BROADCAST DIGITAL UPGRADE WILL BOOST JOBS AND SKILLS IN SOUTH AFRICA
Upgrading the national broadcasting infrastructure from analogue to digital at a likely cost of R2bn is an opportunity to create more hi-tech jobs, boost IT skills and invigorate local television and radio production studios, government believes.
A network overhaul driven by the international phasing out of analogue technology is not a costly evil but a chance to spread wealth and skills around the country, says the communications department's deputy director-general of policy development, Harold Wesso.
Although the International Telecommunications Union cites June 2015 as the final date for axing analogue, SA faces a far more urgent deadline after pledging to broadcast the 2010 World Cup in digital technology.
This week, the Commonwealth Telecommunications Organisation is staging a Digital Broadcasting Switchover conference in Sandton, where the technologies, the timetable, the sheer scale of the task and the enormous costs are under scrutiny.
Sentech's acting chief operating officer, Frans Lindeque, estimated recently that modernising and extending SA's telecoms and broadcasting networks was likely to cost R2bn. Sentech alone has asked for R1bn, but has been allocated only R205m over the next three years.
Now government is also debating subsidising the set-top boxes that consumers must buy to unscramble digital television signals.
Government had to subsidise set-top boxes if it wanted consumers to go digital in time for the World Cup, said Rob Sobey, CEO of Altech UEC. The boxes produced by his company cost about R500. Subsidies introduced in other countries had covered the cost of the boxes and left consumers to pay for their installation, Sobey said.
In countries where digital television was introduced without a subsidy, consumers took at least a decade to make the switch, as they objected to buying new equipment to continue receiving a service they already had. "To have a turnaround time of less than 10 years you need a subsidy to empower people to access the services," Sobey said.
Wesso expects broadcasters to pay a cumulative R1,5bn for digital licences, and some of that cash could be used to subsidise set-top boxes. He expects another R4bn to be pumped into the economy through job creation as set-top box manufacturers expand with small companies forming to install them and as production studios are set up to create more local programmes.
Even greater optimism was displayed by Paris Mashile, chairman of the Independent Communications Authority of SA.
"The switch to digital technology offers great opportunities to address the country's social ills," he said. Monopolies in the sector would be done away with, equipment manufacturers would boom, and more efficient broadcasting technology would allow e-government services to be delivered to underprivileged areas.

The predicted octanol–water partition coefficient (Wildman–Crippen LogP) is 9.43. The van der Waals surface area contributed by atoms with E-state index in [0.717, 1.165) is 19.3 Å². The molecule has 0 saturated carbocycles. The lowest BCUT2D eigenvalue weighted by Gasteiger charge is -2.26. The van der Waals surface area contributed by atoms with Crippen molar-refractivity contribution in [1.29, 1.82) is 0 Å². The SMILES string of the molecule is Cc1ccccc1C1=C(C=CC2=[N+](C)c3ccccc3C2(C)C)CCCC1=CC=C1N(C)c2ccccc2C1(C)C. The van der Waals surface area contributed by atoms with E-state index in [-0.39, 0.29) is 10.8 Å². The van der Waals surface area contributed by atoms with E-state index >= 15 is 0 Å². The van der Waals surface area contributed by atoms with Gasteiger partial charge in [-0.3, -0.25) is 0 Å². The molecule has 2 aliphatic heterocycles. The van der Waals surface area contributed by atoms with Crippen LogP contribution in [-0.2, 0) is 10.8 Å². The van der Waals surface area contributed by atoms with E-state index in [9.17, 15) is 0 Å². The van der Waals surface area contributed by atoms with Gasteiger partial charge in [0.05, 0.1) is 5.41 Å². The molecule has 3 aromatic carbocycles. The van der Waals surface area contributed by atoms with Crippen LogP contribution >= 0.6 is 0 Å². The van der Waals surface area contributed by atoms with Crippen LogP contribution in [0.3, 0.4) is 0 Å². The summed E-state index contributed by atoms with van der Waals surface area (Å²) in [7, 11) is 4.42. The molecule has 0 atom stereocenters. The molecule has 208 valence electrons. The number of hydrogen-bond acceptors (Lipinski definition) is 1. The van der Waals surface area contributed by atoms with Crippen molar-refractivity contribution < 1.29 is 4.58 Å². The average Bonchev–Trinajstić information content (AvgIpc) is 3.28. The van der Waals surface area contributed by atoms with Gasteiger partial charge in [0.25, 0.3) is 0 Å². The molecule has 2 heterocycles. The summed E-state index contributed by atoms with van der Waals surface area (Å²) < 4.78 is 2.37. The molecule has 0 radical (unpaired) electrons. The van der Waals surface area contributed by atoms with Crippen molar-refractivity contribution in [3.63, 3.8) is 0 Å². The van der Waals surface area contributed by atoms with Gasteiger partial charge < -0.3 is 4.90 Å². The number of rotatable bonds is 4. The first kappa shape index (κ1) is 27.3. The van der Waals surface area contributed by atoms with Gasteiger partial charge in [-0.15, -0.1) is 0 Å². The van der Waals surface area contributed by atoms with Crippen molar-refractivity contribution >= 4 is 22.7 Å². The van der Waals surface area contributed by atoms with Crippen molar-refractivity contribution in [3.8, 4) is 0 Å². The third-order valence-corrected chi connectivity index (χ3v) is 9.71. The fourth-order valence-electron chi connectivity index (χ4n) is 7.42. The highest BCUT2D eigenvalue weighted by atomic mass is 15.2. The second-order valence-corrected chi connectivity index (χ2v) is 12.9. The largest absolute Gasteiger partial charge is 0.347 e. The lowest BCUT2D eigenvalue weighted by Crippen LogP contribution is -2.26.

As digital broadcasting was more efficient than analogue, spectrum would be freed up to offer newer services such as television on the cellphone, wireless broadband access, more capacity for educational, health and e-government programmes, and for channels in all 11 official languages. "Greater spectrum efficiencies will deliver new services to benefit the country's economy and consumers," Mashile said.
"It is imperative to ensure that all households have access to affordable digital television services and are able to benefit from additional channels."
As different radio and television channels competed for an audience, the quality of content would improve, he said. A dynamic industry developing programmes to meet SA's different cultural and linguistic needs should evolve.
A note of caution was sounded by Deon Conradie, of the Southern African Digital Broadcasting Association. Conradie warned that there were unrealistic expectations of what the new system could offer, particularly given SA's policy vacuum, the lack of a clear licensing regime for digital broadcasting, and low consumer awareness.
At the moment, digital television in SA is dependent on satellite systems as the earth-based delivery systems are not yet ready. Current technologies are not as spectrum-efficient as people believe, and cannot carry six to 10 channels in the same frequency occupied by a single analogue channel. "That's not the case," said Conradie, who is also Sentech head of technology management. At best the current technology could carry two digital channels in the space occupied by one analogue channel, he said.
The SABC had to go "shopping galore" to prepare for digital migration, said its acting technical officer, Sharoda Rapeti. A posse of 22 digital cameras was in place for outside broadcasts, with another six still to come.
The shopping list for 2010 must also include more access to more international bandwidth and broadcast-friendly stadiums. But visionary leadership and new skills were just as crucial as physical equipment, Rapeti said.
"We need visionary leadership to transition us and implement these projects. We need content producers to focus on production competencies to explore the ability of these technologies.
"We shouldn't underestimate the development time we need to get really robust content development going."